The Book of James focuses on the fact that none of us is perfect… none of us is righteous. And especially when it comes to keeping a tight rein on our tongue. In Matthew 12, the Pharisees were accusing Jesus of being Beelzebub, the prince of demons, after healing a man… but Jesus knew their thoughts and reckless words, and told them at the Judgment Day all would have to give account for every careless word spoken…”For by your words you will be acquitted, and by your words you will be condemned.” (Matthew 12:37) Nothing gets us into more trouble than idle conversations or blurting out something before we’ve thought it through. And as James observes, if we can’t keep our tongue in check, how can we expect to keep our whole body from stumbling.
Even now it’s sometimes very difficult to discern whether a Word from the Lord we hear is accurate. At face value it may sound good…especially the warm, fuzzy ones that predict peace, prosperity, and a new Cadillac in every garage. But to separate truth from falsehood we have to weigh these words in context with all prior revelations from the Lord. Is it consistent with God’s word? And when put up against the truth already received from the Lord, does it measure up to its standard? When we filter all we hear through these notions first, we’ll be less likely to accept the words of someone who’s overstepping their boundaries and taking smug and arrogant liberties with God’s word.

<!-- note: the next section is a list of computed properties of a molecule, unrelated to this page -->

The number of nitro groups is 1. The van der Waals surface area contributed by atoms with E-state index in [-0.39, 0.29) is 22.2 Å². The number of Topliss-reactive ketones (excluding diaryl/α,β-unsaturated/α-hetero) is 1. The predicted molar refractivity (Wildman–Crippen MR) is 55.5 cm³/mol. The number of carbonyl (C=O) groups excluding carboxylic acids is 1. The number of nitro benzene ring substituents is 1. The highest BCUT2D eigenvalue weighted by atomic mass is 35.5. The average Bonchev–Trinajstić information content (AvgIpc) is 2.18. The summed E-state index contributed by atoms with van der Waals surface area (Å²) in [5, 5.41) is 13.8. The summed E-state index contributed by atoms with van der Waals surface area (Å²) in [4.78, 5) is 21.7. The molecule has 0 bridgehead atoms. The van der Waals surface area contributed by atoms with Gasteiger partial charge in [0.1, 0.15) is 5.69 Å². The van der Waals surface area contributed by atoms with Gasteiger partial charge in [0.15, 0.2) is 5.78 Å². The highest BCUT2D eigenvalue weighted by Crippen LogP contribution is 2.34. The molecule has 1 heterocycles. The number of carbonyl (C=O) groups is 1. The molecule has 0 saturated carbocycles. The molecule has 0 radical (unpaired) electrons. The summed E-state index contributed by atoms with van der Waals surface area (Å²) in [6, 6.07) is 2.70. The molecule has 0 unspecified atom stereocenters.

In the world small things can have great power. In the 3rd Chapter of James, he gives examples of a bit in a horse’s mouth, and a rudder of a ship. And if I asked you what the deadliest animal in the world would be…would you guess a tiger, elephant, or maybe a rhino? The real answer is the tiny mosquito that carries Malaria and kills millions of people yearly. Our tongue is one of the smallest parts of our body…but the power it has is potentially devastating. For just like one spark can start a forest fire…one ugly slip of the tongue can destroy a life.
You’ve probably heard the old saying…If you can’t say something nice, don’t say anything at all. Oh that we would take that to heart the next time we’re frustrated or angry and our children are close enough to hear us. Careless words confuse and at times frighten children, even when the words are directed at a car that just cut you off or at your spouse. For children feel the angry emotions and then can mistakenly blame themselves for your outburst…even if they had nothing to do with it. ( Interestingly enough, I’ve found this reaction to parental bickering does not go away with age). Romans 14:19 reminds us, ” Let us therefore make every effort to do what leads to peace and mutual edification.”